Highway Trooper Narrowly Escapes Lightning Strike Helping Motorist on Highway

Paula Liu
By Paula Liu
July 6, 2020US News
Highway Trooper Narrowly Escapes Lightning Strike Helping Motorist on Highway
A lightning strike in a file photo. (Pedro Pardo/AFP/Getty Images)

An Oklahoma Highway Trooper was nearly struck by lightning on July 2 when he was out helping an individual with a trailer, according to a post on the Oklahoma Highway Patrol Facebook.

In the post, the highway trooper in question was out on the Turner Turnpike between Bristow and Stroud, located near Tulsa, Oklahoma, helping an individual on the road after some of their equipment fell off a trailer.

The trooper’s dashboard camera captured the entire event, according to the post.

During the process, as seen in the video, the trooper was walking back from the motorist’s car when a sudden bolt of lightning shot down really close to the trooper, narrowing avoiding him.

The trooper was also heard saying, “Whoa, that was close.” He appeared to have not suffered any injuries from the event.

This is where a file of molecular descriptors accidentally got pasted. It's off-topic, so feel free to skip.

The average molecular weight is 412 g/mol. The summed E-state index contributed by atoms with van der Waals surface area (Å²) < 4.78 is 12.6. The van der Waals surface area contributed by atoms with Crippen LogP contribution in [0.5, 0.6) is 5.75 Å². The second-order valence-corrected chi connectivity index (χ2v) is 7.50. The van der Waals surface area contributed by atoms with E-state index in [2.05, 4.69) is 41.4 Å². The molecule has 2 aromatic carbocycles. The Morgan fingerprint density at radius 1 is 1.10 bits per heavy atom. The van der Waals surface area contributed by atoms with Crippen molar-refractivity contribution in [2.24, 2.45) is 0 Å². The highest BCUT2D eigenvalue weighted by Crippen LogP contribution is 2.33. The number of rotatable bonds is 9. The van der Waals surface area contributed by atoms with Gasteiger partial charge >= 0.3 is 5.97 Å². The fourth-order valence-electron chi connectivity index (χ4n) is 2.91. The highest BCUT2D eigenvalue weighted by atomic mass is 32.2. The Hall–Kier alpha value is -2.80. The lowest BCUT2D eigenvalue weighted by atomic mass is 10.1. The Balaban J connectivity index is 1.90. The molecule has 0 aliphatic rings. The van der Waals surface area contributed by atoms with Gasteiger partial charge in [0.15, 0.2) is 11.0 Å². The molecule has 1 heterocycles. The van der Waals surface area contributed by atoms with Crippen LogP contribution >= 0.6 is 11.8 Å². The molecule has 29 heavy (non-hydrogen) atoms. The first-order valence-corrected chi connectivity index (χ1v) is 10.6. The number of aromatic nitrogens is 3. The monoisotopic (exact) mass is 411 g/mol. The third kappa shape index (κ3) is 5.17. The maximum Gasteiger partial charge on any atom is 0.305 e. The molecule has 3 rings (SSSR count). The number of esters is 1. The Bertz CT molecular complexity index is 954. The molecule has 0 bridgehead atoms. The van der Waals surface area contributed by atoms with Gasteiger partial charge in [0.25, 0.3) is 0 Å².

Death by Lightning

The National Weather Service indicated that as of 2020, there had been four people who have died from being struck by lightning.

Three out of the four fatalities occurred in May across the three states of South Carolina, Florida, and Texas. The fourth fatality occurred in June in Colorado.

In 2019, there were a total of 21 lightning-related casualties, ranging from May all the way to September, according to the National Lightning Safety Council. This is because the majority of the lightning incidents occur during the summer months, as opposed to the few that happen outside of that timeframe, the council says on their website.

Furthermore, between the years 2010 to 2020, there have been a total of 263 deaths from lightning-related incidents—204 of them being male casualties, and 59 of them being female casualties.

The service suggests that the best way to avoid being struck by lightning is to avoid being outside during a thunder storm.

The National Weather Service warns the public that as long as an individual is outside during a storm, they are not safe from the lightning. It also stated that as long as an individual can hear thunder, they are within striking distance.

The service also warns individuals to avoid tall structures and objects if stuck outside. Open fields, hilltops, or ridgetops are also to be avoided, as well as bodies of water, wet items, metal, or similar items, according to the service. Although water and metal do not attract lightning, they are very good conductors of electricity and offer the path of least resistance.

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